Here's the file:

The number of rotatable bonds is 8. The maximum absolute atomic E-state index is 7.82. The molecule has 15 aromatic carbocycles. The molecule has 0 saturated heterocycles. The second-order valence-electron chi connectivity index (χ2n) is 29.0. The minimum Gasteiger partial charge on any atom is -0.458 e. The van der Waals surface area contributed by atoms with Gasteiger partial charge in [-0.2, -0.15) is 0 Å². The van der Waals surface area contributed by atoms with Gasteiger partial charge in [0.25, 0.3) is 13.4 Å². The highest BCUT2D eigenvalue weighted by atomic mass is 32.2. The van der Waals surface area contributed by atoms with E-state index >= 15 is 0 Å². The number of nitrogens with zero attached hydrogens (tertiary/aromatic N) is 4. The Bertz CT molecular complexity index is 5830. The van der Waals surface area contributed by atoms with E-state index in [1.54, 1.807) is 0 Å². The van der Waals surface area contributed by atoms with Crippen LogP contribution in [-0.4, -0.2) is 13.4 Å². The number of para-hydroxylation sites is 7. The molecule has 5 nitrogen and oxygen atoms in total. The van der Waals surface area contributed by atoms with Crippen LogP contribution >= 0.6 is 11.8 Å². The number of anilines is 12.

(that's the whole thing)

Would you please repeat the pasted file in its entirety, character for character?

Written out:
The number of rotatable bonds is 8. The maximum absolute atomic E-state index is 7.82. The molecule has 15 aromatic carbocycles. The molecule has 0 saturated heterocycles. The second-order valence-electron chi connectivity index (χ2n) is 29.0. The minimum Gasteiger partial charge on any atom is -0.458 e. The van der Waals surface area contributed by atoms with Gasteiger partial charge in [-0.2, -0.15) is 0 Å². The van der Waals surface area contributed by atoms with Gasteiger partial charge in [0.25, 0.3) is 13.4 Å². The highest BCUT2D eigenvalue weighted by atomic mass is 32.2. The van der Waals surface area contributed by atoms with E-state index >= 15 is 0 Å². The number of nitrogens with zero attached hydrogens (tertiary/aromatic N) is 4. The Bertz CT molecular complexity index is 5830. The van der Waals surface area contributed by atoms with E-state index in [1.54, 1.807) is 0 Å². The van der Waals surface area contributed by atoms with Crippen LogP contribution in [-0.4, -0.2) is 13.4 Å². The number of para-hydroxylation sites is 7. The molecule has 5 nitrogen and oxygen atoms in total. The van der Waals surface area contributed by atoms with Crippen LogP contribution >= 0.6 is 11.8 Å². The number of anilines is 12.